House Majority Leader Kevin McCarthy said on MSNBC Thursday morning that Sessions should recuse himself from any Russia-related investigation, but later he attempted to walk the statement back.

Indeed, many Republicans, including House Speaker Paul Ryan, are defending Sessions. Ryan told reporters Thursday that Sessions should only recuse himself from the investigation if he becomes the subject of the probe. "But if he's not," Ryan said, "I don't see any purpose or reason to doing this."

Democrats demand resignation

As Republicans begin to join them on the recusal front, many Democrats in Congress are ratcheting up their demands. Senate Minority Leader Chuck Schumer and House Minority Leader Nancy Pelosi are now calling on Sessions to resign.

"There cannot be even the scintilla of doubt about the impartiality and fairness of the attorney general, the top law enforcement official of the land," Schumer said. "Because the Department of Justice should be above reproach, for the good of the country Attorney General Sessions should resign."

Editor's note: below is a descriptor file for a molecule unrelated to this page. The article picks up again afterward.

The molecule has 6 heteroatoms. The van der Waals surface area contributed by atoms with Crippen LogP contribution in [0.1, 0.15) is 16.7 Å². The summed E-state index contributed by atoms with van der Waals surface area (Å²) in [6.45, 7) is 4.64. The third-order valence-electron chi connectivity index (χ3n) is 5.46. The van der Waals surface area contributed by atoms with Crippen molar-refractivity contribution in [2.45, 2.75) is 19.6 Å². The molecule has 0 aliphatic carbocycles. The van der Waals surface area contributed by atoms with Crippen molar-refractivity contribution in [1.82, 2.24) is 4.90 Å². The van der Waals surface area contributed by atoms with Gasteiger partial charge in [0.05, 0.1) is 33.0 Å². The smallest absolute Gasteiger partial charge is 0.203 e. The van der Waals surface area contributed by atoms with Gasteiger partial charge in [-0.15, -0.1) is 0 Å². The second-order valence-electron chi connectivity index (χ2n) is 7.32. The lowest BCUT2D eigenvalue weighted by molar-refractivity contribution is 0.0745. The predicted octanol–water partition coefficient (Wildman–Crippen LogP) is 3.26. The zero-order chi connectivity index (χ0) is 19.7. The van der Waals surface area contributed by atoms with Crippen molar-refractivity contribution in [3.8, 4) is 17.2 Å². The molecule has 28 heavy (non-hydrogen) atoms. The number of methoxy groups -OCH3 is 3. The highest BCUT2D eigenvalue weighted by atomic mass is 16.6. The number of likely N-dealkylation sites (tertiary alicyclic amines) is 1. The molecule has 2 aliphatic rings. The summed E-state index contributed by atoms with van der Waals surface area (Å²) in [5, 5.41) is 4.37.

Schumer also said Deputy Attorney General Dana Boente should appoint an independent prosecutor to look into Russia's attempted influence in the 2016 election to ensure the integrity of the investigation. If that doesn't happen, Schumer said, Congress should revive its own power to name an independent prosecutor, which was created in 1978 after Watergate and lapsed following the Kenneth Starr investigation of President Bill Clinton in the 1990s. Schumer also called on the Justice Department inspector general to begin an immediate investigation.